I say then: Walk in the Spirit, and you shall not fulfill the lust of the flesh. For the flesh lusts against the Spirit, and the Spirit against the flesh; and these are contrary to one another, so that you do not do the things that you wish. But if you are led by the Spirit, you are not under the law.           Galatians 5:16-18.                                                                                    Now therefore fear the Lord and serve Him in sincerity and in truth, and put away the gods which your fathers served on the other side of the flood and in Egypt, and serve the Lord.                                                                 Joshua 24:14.

The Trumpets of Memorial and Remembrance

In Numbers chapter 10, Moses receives instructions to manufacture two pure silver trumpets for general use of calling an assembly and for the movements of the camp. These two trumpets are for the exclusive use of the sons of Aaron, and are distinctive from the more familiar ram’s horn.

The calling of the assembly mentioned in verse two and discussed in verses three and four warrant a closer look. The calling of assemblies at the tent of meeting were appointments with the Lord for chosen men and the nature of that calling is prophetic to the church. Christ is the fulfillment of the law and the prophets, and the law and the prophets foreshadow God’s plan for the body of Christ. The original intention for the people of Israel is presented by God in Exodus.

You have seen what I did to the Egyptians, and how I bore you on eagles’ wings and brought you to myself. Now therefore, if you will indeed obey My voice and keep My covenant, then you shall be a special treasure to Me above all people; for all the earth is Mine. And you shall be to me a kingdom of priests and a holy nation.                                                                 Exodus 19:4-6.

This covenant plan is transferred to the body of Christ:

But you are a chosen generation, a royal priesthood, a holy nation, His own special people, that you may proclaim the praises of Him who called you out of darkness into His marvelous light; who once were not a people but are now the people of God, who had not obtained mercy but now have obtained mercy.                                                                                                    1 Peter 2:9.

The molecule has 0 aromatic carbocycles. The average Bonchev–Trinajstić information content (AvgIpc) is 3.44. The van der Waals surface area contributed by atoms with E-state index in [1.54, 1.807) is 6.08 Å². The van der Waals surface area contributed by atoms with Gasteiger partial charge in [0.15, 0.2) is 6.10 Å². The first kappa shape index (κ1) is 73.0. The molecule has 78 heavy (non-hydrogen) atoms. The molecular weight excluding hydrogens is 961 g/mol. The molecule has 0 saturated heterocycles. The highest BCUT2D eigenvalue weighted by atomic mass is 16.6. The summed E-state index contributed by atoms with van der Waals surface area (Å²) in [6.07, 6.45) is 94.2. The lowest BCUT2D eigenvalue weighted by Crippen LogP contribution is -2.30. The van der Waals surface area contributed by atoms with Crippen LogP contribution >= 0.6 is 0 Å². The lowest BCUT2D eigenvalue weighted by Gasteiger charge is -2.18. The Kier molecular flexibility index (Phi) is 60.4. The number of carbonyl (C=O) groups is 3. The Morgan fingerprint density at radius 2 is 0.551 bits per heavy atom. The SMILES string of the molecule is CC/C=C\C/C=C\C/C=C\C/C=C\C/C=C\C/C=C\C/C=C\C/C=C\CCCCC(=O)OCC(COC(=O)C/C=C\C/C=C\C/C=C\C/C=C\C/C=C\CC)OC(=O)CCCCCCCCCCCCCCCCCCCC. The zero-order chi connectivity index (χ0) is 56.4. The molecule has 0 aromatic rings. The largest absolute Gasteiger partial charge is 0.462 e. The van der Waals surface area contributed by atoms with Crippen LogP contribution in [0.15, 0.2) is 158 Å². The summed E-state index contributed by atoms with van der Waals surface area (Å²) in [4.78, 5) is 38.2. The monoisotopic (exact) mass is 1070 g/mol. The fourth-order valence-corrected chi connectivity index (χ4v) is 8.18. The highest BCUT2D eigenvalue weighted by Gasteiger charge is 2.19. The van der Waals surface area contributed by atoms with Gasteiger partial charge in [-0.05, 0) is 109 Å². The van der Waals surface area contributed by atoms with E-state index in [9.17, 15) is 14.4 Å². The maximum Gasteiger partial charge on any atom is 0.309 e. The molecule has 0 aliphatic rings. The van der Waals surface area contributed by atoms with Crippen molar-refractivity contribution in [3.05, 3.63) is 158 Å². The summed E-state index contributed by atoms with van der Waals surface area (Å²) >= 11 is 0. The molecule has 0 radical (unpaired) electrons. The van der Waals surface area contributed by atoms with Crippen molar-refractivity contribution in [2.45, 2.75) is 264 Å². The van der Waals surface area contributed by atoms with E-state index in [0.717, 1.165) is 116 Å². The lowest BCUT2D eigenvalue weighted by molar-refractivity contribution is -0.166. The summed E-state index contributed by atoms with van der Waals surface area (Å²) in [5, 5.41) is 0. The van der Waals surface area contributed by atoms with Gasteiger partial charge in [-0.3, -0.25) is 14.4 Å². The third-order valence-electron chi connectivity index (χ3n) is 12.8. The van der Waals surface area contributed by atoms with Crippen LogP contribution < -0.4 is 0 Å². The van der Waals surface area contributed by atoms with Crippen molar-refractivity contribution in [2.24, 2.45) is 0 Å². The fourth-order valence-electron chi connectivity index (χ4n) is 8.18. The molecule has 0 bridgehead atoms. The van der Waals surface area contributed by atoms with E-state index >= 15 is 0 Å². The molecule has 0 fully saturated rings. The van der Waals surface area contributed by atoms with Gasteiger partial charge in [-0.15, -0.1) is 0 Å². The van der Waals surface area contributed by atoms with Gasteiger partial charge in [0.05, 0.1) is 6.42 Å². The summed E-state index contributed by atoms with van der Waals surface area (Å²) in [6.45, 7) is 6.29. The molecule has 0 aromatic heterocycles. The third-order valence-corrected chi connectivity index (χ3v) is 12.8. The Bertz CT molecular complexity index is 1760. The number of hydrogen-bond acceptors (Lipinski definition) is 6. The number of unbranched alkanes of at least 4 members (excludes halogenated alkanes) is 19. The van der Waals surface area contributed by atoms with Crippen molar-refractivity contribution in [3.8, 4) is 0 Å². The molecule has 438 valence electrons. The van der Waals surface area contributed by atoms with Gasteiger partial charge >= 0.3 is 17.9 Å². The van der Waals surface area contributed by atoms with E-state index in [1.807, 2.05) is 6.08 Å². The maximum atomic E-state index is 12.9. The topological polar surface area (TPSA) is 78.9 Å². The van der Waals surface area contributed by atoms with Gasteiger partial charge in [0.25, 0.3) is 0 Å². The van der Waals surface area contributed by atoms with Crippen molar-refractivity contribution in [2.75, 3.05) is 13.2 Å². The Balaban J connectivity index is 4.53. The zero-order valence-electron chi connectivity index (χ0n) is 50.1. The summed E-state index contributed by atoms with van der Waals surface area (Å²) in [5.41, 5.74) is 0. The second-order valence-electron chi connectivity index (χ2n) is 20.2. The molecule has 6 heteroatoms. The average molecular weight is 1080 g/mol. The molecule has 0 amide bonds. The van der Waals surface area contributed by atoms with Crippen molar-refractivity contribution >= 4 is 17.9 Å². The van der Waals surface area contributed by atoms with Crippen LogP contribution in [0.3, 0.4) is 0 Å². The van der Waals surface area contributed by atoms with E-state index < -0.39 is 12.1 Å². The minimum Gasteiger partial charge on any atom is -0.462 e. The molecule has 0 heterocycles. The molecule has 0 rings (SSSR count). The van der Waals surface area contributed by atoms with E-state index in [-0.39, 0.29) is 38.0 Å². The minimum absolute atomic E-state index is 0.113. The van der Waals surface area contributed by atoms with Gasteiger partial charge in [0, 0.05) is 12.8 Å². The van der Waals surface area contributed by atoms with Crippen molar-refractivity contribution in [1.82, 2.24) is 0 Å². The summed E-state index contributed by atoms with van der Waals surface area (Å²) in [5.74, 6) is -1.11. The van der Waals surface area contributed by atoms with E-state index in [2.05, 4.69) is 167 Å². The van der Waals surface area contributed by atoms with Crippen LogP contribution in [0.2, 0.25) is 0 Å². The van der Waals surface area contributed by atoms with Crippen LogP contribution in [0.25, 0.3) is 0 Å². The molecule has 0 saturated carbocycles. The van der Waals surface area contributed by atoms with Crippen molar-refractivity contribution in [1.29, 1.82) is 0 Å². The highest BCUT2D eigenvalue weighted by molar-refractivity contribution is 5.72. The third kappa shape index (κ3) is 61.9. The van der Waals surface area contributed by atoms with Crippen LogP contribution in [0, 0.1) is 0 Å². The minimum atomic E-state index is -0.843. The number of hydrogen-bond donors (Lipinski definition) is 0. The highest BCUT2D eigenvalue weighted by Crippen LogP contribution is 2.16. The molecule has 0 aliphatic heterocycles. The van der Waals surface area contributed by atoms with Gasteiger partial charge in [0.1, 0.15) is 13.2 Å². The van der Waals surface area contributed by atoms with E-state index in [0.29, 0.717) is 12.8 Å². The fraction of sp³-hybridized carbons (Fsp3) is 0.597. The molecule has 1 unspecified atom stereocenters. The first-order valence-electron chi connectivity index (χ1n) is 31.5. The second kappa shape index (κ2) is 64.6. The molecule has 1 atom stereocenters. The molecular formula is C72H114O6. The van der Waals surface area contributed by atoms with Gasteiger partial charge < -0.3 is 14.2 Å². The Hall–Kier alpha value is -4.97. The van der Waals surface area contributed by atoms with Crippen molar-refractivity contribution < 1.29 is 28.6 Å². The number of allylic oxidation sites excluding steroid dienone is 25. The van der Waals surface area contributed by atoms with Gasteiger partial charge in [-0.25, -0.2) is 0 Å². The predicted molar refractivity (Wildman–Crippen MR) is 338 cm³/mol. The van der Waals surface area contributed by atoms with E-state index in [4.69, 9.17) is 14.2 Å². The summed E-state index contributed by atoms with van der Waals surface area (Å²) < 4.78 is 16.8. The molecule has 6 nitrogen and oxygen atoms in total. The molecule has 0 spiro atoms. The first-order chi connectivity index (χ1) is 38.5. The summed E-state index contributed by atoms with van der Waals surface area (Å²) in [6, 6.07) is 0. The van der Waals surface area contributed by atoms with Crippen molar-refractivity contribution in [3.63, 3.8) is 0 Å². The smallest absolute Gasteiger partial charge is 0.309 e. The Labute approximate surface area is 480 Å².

In fact, the Lord modified his intentions on occasion during the wilderness trek in response to the obedience of some and the disobedience of others. A kingdom of priests became a tribe of priests under Aaron and his direct line, and his tribe Levi.

We see this again in Numbers 11:16&17, when the Lord establishes a special class of men by removing a portion of the anointing on Moses and placing this upon seventy chosen men.

Beginning in Genesis 32, after Jacob wrestles all night with an angel of God, he is given the name Israel. In verse 32, his descendants are first referred to as the children of Israel.

Then in Exodus 12:3, a new term is introduced: the congregation of Israel. The Hebrew word is edah and is derived from the word ad which means witness and is itself derived from ud, meaning to testify. Thus congregation in this sense is better understood as witnesses.

Keep in mind that at the time this reference is introduced, the children of Israel have just witnessed God’s judgments upon Egypt and the Lord is implementing the first Passover in preparation for the exodus.

We also find in Exodus the common expression tabernacle of the congregation. However, a different word is employed here, yet it also is translated congregation in the King James. The Hebrew mo-ad means an appointed or set time, thus the better translation is tent of meeting used in most other translations.

Thus, the trumpets are used at appointed times that they may be established as a memorial; and a remembrance in time of war.

And if you go to war in your land against the enemy that oppresses you, then you shall blow an alarm with the trumpets; and you shall be remembered before the LORD your God, and ye shall be saved from your enemies.                                                                                            Numbers 10:9.

Also in the day of your gladness, and in your solemn days, and in the beginnings of your months, you shall blow with the trumpets over your burnt offerings, and over the sacrifices of your peace offerings; that they may be to you for a memorial before your God: I am the LORD your God.    Numbers 10:10.

In Numbers 10:2 the trumpets are said to be used for the calling of the edah, or witnesses. Keep in mind that this originally referred to all of the people, even as the priesthood. However the people proved themselves to be unmanageable.

In Numbers 11, Moses brings his complaint before God and expresses his preference to by killed rather than continue with a burden that is too heavy for him. (Numbers 11: 11-15).

In verse 16, the Lord instructs Moses to gather unto Him seventy men at the tent of meeting, to have a portion of the spirit on Moses placed on them to bear the burden for the people.

The calling of the edah is not every one of the children of Israel, but those who were chosen from among the called, for many are called but few are chosen.